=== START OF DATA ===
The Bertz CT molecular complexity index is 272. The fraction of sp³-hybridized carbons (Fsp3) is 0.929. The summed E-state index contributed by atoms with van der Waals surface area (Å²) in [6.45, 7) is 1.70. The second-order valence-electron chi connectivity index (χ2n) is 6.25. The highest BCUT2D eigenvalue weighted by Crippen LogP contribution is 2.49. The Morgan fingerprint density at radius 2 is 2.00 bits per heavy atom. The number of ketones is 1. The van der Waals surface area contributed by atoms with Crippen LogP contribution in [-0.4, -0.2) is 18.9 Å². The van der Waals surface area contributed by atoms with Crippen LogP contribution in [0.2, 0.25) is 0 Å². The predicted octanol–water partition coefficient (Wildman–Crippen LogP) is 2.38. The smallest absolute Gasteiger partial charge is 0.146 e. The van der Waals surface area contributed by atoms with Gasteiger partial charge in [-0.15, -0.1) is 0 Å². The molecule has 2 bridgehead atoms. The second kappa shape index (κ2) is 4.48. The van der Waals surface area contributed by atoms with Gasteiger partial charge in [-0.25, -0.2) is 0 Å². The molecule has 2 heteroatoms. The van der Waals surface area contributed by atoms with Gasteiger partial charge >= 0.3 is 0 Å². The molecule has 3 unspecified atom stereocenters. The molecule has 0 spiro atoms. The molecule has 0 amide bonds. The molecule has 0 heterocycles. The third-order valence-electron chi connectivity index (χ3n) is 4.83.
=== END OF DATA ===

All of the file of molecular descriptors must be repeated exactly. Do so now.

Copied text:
The Bertz CT molecular complexity index is 272. The fraction of sp³-hybridized carbons (Fsp3) is 0.929. The summed E-state index contributed by atoms with van der Waals surface area (Å²) in [6.45, 7) is 1.70. The second-order valence-electron chi connectivity index (χ2n) is 6.25. The highest BCUT2D eigenvalue weighted by Crippen LogP contribution is 2.49. The Morgan fingerprint density at radius 2 is 2.00 bits per heavy atom. The number of ketones is 1. The van der Waals surface area contributed by atoms with Crippen LogP contribution in [-0.4, -0.2) is 18.9 Å². The van der Waals surface area contributed by atoms with Crippen LogP contribution in [0.2, 0.25) is 0 Å². The predicted octanol–water partition coefficient (Wildman–Crippen LogP) is 2.38. The smallest absolute Gasteiger partial charge is 0.146 e. The van der Waals surface area contributed by atoms with Gasteiger partial charge in [-0.15, -0.1) is 0 Å². The molecule has 2 bridgehead atoms. The second kappa shape index (κ2) is 4.48. The van der Waals surface area contributed by atoms with Gasteiger partial charge in [-0.25, -0.2) is 0 Å². The molecule has 2 heteroatoms. The van der Waals surface area contributed by atoms with Gasteiger partial charge >= 0.3 is 0 Å². The molecule has 3 unspecified atom stereocenters. The molecule has 0 spiro atoms. The molecule has 0 amide bonds. The molecule has 0 heterocycles. The third-order valence-electron chi connectivity index (χ3n) is 4.83.